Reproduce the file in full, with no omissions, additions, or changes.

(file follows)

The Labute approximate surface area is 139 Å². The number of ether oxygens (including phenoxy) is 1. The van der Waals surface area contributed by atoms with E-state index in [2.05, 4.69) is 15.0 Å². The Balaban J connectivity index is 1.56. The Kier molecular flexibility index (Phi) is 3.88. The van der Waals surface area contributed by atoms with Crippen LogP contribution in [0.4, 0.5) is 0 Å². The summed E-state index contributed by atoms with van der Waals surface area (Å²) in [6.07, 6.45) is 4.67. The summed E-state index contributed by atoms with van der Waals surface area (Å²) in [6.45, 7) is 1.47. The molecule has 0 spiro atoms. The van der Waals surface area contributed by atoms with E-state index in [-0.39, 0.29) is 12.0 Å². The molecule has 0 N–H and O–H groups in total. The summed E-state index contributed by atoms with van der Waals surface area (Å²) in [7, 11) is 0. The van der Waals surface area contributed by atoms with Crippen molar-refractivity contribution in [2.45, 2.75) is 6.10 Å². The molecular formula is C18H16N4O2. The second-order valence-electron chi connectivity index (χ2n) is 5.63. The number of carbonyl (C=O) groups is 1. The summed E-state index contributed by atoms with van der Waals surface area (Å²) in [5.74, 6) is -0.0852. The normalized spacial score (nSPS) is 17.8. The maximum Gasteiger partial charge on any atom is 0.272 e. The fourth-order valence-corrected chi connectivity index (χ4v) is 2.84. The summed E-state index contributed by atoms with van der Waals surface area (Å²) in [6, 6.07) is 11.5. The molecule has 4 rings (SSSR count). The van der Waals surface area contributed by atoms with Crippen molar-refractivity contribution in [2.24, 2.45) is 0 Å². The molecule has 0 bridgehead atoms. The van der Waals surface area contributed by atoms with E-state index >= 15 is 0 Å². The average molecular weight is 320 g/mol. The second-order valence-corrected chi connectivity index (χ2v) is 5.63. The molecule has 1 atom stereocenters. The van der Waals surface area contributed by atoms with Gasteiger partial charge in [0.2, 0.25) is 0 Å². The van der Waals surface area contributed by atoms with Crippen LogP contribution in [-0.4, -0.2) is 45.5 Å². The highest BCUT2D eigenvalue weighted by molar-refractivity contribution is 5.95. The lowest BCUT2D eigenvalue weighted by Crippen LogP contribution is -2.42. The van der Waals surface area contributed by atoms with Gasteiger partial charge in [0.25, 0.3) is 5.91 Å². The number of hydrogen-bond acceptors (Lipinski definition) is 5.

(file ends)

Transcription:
The Labute approximate surface area is 139 Å². The number of ether oxygens (including phenoxy) is 1. The van der Waals surface area contributed by atoms with E-state index in [2.05, 4.69) is 15.0 Å². The Balaban J connectivity index is 1.56. The Kier molecular flexibility index (Phi) is 3.88. The van der Waals surface area contributed by atoms with Crippen LogP contribution in [0.4, 0.5) is 0 Å². The summed E-state index contributed by atoms with van der Waals surface area (Å²) in [6.07, 6.45) is 4.67. The summed E-state index contributed by atoms with van der Waals surface area (Å²) in [6.45, 7) is 1.47. The molecule has 0 spiro atoms. The van der Waals surface area contributed by atoms with E-state index in [-0.39, 0.29) is 12.0 Å². The molecule has 0 N–H and O–H groups in total. The summed E-state index contributed by atoms with van der Waals surface area (Å²) in [7, 11) is 0. The van der Waals surface area contributed by atoms with Crippen molar-refractivity contribution in [2.45, 2.75) is 6.10 Å². The molecular formula is C18H16N4O2. The second-order valence-electron chi connectivity index (χ2n) is 5.63. The number of carbonyl (C=O) groups is 1. The summed E-state index contributed by atoms with van der Waals surface area (Å²) in [5.74, 6) is -0.0852. The normalized spacial score (nSPS) is 17.8. The maximum Gasteiger partial charge on any atom is 0.272 e. The fourth-order valence-corrected chi connectivity index (χ4v) is 2.84. The summed E-state index contributed by atoms with van der Waals surface area (Å²) in [6, 6.07) is 11.5. The molecule has 4 rings (SSSR count). The van der Waals surface area contributed by atoms with Crippen molar-refractivity contribution in [2.24, 2.45) is 0 Å². The molecule has 0 bridgehead atoms. The van der Waals surface area contributed by atoms with E-state index >= 15 is 0 Å². The average molecular weight is 320 g/mol. The second-order valence-corrected chi connectivity index (χ2v) is 5.63. The molecule has 1 atom stereocenters. The van der Waals surface area contributed by atoms with Gasteiger partial charge in [0.2, 0.25) is 0 Å². The van der Waals surface area contributed by atoms with Crippen LogP contribution in [-0.4, -0.2) is 45.5 Å². The highest BCUT2D eigenvalue weighted by molar-refractivity contribution is 5.95. The lowest BCUT2D eigenvalue weighted by Crippen LogP contribution is -2.42. The van der Waals surface area contributed by atoms with Gasteiger partial charge in [0.25, 0.3) is 5.91 Å². The number of hydrogen-bond acceptors (Lipinski definition) is 5.